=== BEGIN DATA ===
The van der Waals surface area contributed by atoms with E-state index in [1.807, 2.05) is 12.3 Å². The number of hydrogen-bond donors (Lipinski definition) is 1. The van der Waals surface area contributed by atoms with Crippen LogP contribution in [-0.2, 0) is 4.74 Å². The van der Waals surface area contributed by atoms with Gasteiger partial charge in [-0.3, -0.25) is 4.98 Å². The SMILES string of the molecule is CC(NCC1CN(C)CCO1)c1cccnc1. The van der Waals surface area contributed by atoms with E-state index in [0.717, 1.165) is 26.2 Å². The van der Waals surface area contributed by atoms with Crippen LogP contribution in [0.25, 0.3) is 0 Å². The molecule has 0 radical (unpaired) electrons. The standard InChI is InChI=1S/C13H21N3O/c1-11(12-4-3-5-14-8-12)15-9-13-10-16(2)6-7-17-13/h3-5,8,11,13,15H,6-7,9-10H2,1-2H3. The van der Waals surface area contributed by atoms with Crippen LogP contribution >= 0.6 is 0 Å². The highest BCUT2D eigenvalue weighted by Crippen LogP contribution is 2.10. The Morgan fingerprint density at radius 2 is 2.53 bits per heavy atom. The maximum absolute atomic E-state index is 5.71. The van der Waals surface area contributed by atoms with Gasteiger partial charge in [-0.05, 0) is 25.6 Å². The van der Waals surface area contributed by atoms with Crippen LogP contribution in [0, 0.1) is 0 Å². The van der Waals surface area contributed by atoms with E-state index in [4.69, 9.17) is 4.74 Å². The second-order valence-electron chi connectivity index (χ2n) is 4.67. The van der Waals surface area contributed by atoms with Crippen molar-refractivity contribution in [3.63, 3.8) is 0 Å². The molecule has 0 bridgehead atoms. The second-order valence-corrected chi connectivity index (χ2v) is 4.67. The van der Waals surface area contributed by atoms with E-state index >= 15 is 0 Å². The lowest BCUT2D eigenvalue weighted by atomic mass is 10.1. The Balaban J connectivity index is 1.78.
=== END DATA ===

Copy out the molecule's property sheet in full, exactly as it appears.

The van der Waals surface area contributed by atoms with E-state index in [1.807, 2.05) is 12.3 Å². The number of hydrogen-bond donors (Lipinski definition) is 1. The van der Waals surface area contributed by atoms with Crippen LogP contribution in [-0.2, 0) is 4.74 Å². The van der Waals surface area contributed by atoms with Gasteiger partial charge in [-0.3, -0.25) is 4.98 Å². The SMILES string of the molecule is CC(NCC1CN(C)CCO1)c1cccnc1. The van der Waals surface area contributed by atoms with E-state index in [0.717, 1.165) is 26.2 Å². The van der Waals surface area contributed by atoms with Crippen LogP contribution in [0.25, 0.3) is 0 Å². The molecule has 0 radical (unpaired) electrons. The standard InChI is InChI=1S/C13H21N3O/c1-11(12-4-3-5-14-8-12)15-9-13-10-16(2)6-7-17-13/h3-5,8,11,13,15H,6-7,9-10H2,1-2H3. The van der Waals surface area contributed by atoms with Crippen LogP contribution >= 0.6 is 0 Å². The highest BCUT2D eigenvalue weighted by Crippen LogP contribution is 2.10. The Morgan fingerprint density at radius 2 is 2.53 bits per heavy atom. The maximum absolute atomic E-state index is 5.71. The van der Waals surface area contributed by atoms with Gasteiger partial charge in [-0.05, 0) is 25.6 Å². The van der Waals surface area contributed by atoms with Crippen LogP contribution in [0, 0.1) is 0 Å². The van der Waals surface area contributed by atoms with E-state index in [4.69, 9.17) is 4.74 Å². The second-order valence-electron chi connectivity index (χ2n) is 4.67. The van der Waals surface area contributed by atoms with Crippen molar-refractivity contribution in [3.63, 3.8) is 0 Å². The molecule has 0 bridgehead atoms. The second-order valence-corrected chi connectivity index (χ2v) is 4.67. The van der Waals surface area contributed by atoms with E-state index >= 15 is 0 Å². The lowest BCUT2D eigenvalue weighted by atomic mass is 10.1. The Balaban J connectivity index is 1.78.